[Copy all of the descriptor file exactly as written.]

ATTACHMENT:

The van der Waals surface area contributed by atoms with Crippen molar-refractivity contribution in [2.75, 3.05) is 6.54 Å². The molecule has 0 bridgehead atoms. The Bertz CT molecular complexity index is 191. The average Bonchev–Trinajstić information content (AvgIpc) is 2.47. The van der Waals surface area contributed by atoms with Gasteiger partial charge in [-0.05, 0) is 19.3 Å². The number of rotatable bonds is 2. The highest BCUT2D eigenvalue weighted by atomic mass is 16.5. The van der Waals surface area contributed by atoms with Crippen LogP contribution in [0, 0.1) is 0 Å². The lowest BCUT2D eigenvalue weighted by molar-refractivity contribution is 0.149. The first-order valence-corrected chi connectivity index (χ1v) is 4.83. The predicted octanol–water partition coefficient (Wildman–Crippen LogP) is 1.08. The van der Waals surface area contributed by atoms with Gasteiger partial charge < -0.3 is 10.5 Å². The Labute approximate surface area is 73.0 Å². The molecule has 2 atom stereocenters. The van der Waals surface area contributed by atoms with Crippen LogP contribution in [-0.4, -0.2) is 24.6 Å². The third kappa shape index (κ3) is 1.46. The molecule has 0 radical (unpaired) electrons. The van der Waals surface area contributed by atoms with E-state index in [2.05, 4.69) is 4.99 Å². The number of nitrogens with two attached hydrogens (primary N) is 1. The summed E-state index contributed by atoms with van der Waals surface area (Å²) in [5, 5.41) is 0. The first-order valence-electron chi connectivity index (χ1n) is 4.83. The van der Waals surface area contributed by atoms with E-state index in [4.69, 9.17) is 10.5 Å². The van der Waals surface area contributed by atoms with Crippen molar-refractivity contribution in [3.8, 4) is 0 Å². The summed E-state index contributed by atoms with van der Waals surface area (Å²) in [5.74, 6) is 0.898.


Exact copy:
The van der Waals surface area contributed by atoms with Crippen molar-refractivity contribution in [2.75, 3.05) is 6.54 Å². The molecule has 0 bridgehead atoms. The Bertz CT molecular complexity index is 191. The average Bonchev–Trinajstić information content (AvgIpc) is 2.47. The van der Waals surface area contributed by atoms with Gasteiger partial charge in [-0.05, 0) is 19.3 Å². The number of rotatable bonds is 2. The highest BCUT2D eigenvalue weighted by atomic mass is 16.5. The van der Waals surface area contributed by atoms with Crippen LogP contribution in [0, 0.1) is 0 Å². The lowest BCUT2D eigenvalue weighted by molar-refractivity contribution is 0.149. The first-order valence-corrected chi connectivity index (χ1v) is 4.83. The predicted octanol–water partition coefficient (Wildman–Crippen LogP) is 1.08. The van der Waals surface area contributed by atoms with Gasteiger partial charge < -0.3 is 10.5 Å². The Labute approximate surface area is 73.0 Å². The molecule has 2 atom stereocenters. The van der Waals surface area contributed by atoms with Crippen LogP contribution in [-0.4, -0.2) is 24.6 Å². The third kappa shape index (κ3) is 1.46. The molecule has 0 radical (unpaired) electrons. The van der Waals surface area contributed by atoms with E-state index in [2.05, 4.69) is 4.99 Å². The number of nitrogens with two attached hydrogens (primary N) is 1. The summed E-state index contributed by atoms with van der Waals surface area (Å²) in [5, 5.41) is 0. The first-order valence-electron chi connectivity index (χ1n) is 4.83. The van der Waals surface area contributed by atoms with E-state index in [4.69, 9.17) is 10.5 Å². The van der Waals surface area contributed by atoms with Crippen molar-refractivity contribution in [3.8, 4) is 0 Å². The summed E-state index contributed by atoms with van der Waals surface area (Å²) in [5.74, 6) is 0.898.